We all want to be there for those in our life who are going through periods of loneliness, but new research from the Jo Cox Foundation (conducted by ICM Unlimited) shows that only a tiny minority of the British public (8%) correctly identify that young people are the most lonely in UK society.
Kicking off today on ‘Blue Monday’ (17 January) and running until 30 January, people across the UK will be starting conversations about loneliness with the Great Winter Get Together - the Jo Cox Foundation’s annual campaign to reduce the stigma associated with loneliness. In particular we’re reaching out to those who don’t fit with the stereotypical image of a lonely person, which for many is still an elderly person who lives alone.
While Brits most commonly think that over 80s are the most lonely age group, the reality is the opposite - young people aged 16-24 are, with a staggering 94% reporting ever feeling lonely in the past month, versus 51% of those in the oldest age bracket. Yet only 8% of the UK population correctly identified young people as being the loneliest, demonstrating a huge disconnect between reality and public perception.
The research shows that ethnic minority Brits are significantly more likely to ever feel lonely - with 80% having reported feeling loneliness in the past month, dropping to 65% among white Brits. There is also a significant difference between genders - with women more likely than men to ever feel lonely (71% vs. 63%). However, almost half of young men said they would feel judged by friends or family when talking about being lonely, much higher than their female peers.
Su Moore, CEO of the Jo Cox Foundation, said: “We know Winter is the loneliest time of year. This January, we want to help people to take action to remove the stigma that comes with talking about loneliness.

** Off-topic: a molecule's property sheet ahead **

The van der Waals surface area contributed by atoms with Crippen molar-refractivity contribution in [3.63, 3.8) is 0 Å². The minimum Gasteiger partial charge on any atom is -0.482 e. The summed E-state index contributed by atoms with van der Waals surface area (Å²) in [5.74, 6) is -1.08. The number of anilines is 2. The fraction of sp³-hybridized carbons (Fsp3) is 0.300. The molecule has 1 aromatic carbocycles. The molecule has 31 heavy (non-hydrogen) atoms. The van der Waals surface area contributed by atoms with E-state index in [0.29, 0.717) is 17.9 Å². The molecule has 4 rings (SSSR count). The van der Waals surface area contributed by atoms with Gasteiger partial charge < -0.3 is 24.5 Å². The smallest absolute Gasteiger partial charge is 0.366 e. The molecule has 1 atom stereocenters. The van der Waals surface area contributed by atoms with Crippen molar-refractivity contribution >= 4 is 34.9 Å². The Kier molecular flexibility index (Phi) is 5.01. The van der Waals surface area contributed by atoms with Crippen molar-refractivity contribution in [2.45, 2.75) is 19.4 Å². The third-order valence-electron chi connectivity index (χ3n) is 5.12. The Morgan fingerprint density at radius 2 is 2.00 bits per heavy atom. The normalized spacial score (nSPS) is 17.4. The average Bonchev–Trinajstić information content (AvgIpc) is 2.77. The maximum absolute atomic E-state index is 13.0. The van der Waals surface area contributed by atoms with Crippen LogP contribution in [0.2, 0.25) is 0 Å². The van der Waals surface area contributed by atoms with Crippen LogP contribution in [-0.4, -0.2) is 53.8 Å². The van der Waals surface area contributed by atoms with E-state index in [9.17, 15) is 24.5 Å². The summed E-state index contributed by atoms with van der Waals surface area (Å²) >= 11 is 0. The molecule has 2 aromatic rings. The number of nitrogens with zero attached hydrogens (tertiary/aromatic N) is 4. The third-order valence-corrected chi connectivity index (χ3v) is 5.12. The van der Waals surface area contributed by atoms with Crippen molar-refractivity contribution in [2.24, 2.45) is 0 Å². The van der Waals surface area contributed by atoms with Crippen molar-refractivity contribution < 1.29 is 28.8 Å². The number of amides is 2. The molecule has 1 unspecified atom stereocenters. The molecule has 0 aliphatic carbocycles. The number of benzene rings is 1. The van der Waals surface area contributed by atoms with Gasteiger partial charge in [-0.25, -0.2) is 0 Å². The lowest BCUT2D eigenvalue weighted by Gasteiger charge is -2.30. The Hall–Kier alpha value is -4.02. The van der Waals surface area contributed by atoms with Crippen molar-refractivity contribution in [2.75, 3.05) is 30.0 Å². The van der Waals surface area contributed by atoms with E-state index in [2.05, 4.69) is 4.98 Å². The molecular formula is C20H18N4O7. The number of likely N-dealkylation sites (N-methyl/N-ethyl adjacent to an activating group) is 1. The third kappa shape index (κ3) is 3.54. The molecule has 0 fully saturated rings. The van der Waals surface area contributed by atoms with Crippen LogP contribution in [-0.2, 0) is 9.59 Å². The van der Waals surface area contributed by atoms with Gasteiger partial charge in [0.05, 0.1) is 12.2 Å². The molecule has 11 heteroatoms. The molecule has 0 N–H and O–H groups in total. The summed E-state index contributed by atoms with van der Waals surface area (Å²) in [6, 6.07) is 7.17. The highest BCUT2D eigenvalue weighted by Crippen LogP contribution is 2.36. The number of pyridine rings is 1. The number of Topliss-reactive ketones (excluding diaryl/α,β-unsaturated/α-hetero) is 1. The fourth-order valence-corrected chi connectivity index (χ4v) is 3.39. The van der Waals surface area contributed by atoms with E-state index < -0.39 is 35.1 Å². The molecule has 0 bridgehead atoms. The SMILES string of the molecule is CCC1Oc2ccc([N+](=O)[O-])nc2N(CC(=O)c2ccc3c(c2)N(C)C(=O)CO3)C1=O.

“What this research shows is that we all need to pause and rethink our ideas of who around us might be lonely and in need of support. Jo Cox herself experienced loneliness when she was at university and as a new mum, just like many others. But it can be harder to talk about feeling lonely during those periods when it feels we should be at our happiest and surrounded by friends.”
“Starting today on Blue Monday, for the next two weeks the Great Winter Get Together will be encouraging everyone to play a part in normalising talking about loneliness. While that might sound daunting it’s really just about reaching out to those in our lives - whether that’s to share how you’ve been feeling, or ask how they are and if they’d like to do more together. Let's show there is no shame in sharing.”
Professional basketball player, podcast host, and former Love Island star Ovie Soko is among a host of famous faces - including comedian Judi Love, model Vogue Williams, and cricketer Monty Panesar - supporting this campaign to show there is no shame in sharing. He said: “If there is anyone who knows about feeling lonely, I do, I’ve spent almost half of my life travelling the world and experiencing amazing things but the other side to that is feeling patches of loneliness.
“For this I’m so grateful to have my family and friends constantly checking on me and I know it works wonders just knowing people care. So make sure you check in with those around you, even if you think they are good, they’ll appreciate it.”
Anyone can take part in the Great Winter Get Together 2022 - by sharing their own experience, reaching out to someone they know who might be lonely, or organising an event to bring people together. To get involved, visit the Great Get Together website today for a toolkit of practical tips, and join the conversation on social media using #NoShameInSharing.